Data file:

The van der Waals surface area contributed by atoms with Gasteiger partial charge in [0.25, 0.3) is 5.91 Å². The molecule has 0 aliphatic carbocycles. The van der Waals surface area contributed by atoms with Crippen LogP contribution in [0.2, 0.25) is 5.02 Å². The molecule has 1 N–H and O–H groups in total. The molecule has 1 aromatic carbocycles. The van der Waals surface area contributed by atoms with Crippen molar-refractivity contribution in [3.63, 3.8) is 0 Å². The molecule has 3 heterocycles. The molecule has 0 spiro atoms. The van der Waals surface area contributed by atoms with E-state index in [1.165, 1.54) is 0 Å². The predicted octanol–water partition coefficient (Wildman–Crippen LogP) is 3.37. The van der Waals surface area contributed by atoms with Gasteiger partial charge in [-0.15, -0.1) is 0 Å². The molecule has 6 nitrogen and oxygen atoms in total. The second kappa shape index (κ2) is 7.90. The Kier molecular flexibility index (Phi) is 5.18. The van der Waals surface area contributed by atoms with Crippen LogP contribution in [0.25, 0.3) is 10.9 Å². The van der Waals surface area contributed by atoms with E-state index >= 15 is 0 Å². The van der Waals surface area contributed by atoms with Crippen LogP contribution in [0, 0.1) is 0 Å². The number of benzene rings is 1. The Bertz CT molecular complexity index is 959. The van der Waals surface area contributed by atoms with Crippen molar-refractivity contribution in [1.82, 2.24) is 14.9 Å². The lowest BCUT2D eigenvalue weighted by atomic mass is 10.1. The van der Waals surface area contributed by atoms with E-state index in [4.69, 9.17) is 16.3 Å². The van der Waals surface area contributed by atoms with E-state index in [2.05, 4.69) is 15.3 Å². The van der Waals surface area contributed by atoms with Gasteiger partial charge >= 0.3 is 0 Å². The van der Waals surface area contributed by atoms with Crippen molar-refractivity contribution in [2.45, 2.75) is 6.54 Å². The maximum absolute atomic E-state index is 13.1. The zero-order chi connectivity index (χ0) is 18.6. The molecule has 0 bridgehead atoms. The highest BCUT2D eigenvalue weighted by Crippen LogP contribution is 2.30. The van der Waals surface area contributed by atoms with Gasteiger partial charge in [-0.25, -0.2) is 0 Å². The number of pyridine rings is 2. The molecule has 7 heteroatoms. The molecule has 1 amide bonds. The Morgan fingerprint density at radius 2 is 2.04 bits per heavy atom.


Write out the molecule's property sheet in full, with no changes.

The van der Waals surface area contributed by atoms with Gasteiger partial charge in [0.25, 0.3) is 5.91 Å². The molecule has 0 aliphatic carbocycles. The van der Waals surface area contributed by atoms with Crippen LogP contribution in [0.2, 0.25) is 5.02 Å². The molecule has 1 N–H and O–H groups in total. The molecule has 1 aromatic carbocycles. The van der Waals surface area contributed by atoms with Crippen molar-refractivity contribution in [3.63, 3.8) is 0 Å². The molecule has 3 heterocycles. The molecule has 0 spiro atoms. The van der Waals surface area contributed by atoms with E-state index in [1.165, 1.54) is 0 Å². The predicted octanol–water partition coefficient (Wildman–Crippen LogP) is 3.37. The van der Waals surface area contributed by atoms with Gasteiger partial charge in [-0.15, -0.1) is 0 Å². The molecule has 6 nitrogen and oxygen atoms in total. The second kappa shape index (κ2) is 7.90. The Kier molecular flexibility index (Phi) is 5.18. The van der Waals surface area contributed by atoms with Crippen LogP contribution in [0.25, 0.3) is 10.9 Å². The van der Waals surface area contributed by atoms with E-state index >= 15 is 0 Å². The van der Waals surface area contributed by atoms with Crippen LogP contribution in [0, 0.1) is 0 Å². The number of benzene rings is 1. The Bertz CT molecular complexity index is 959. The van der Waals surface area contributed by atoms with Crippen molar-refractivity contribution in [1.82, 2.24) is 14.9 Å². The lowest BCUT2D eigenvalue weighted by atomic mass is 10.1. The van der Waals surface area contributed by atoms with E-state index in [4.69, 9.17) is 16.3 Å². The van der Waals surface area contributed by atoms with E-state index in [2.05, 4.69) is 15.3 Å². The van der Waals surface area contributed by atoms with Gasteiger partial charge >= 0.3 is 0 Å². The van der Waals surface area contributed by atoms with Crippen molar-refractivity contribution in [2.45, 2.75) is 6.54 Å². The maximum absolute atomic E-state index is 13.1. The zero-order chi connectivity index (χ0) is 18.6. The molecule has 0 bridgehead atoms. The highest BCUT2D eigenvalue weighted by Crippen LogP contribution is 2.30. The van der Waals surface area contributed by atoms with Gasteiger partial charge in [-0.25, -0.2) is 0 Å². The number of pyridine rings is 2. The molecule has 7 heteroatoms. The molecule has 1 amide bonds. The Morgan fingerprint density at radius 2 is 2.04 bits per heavy atom.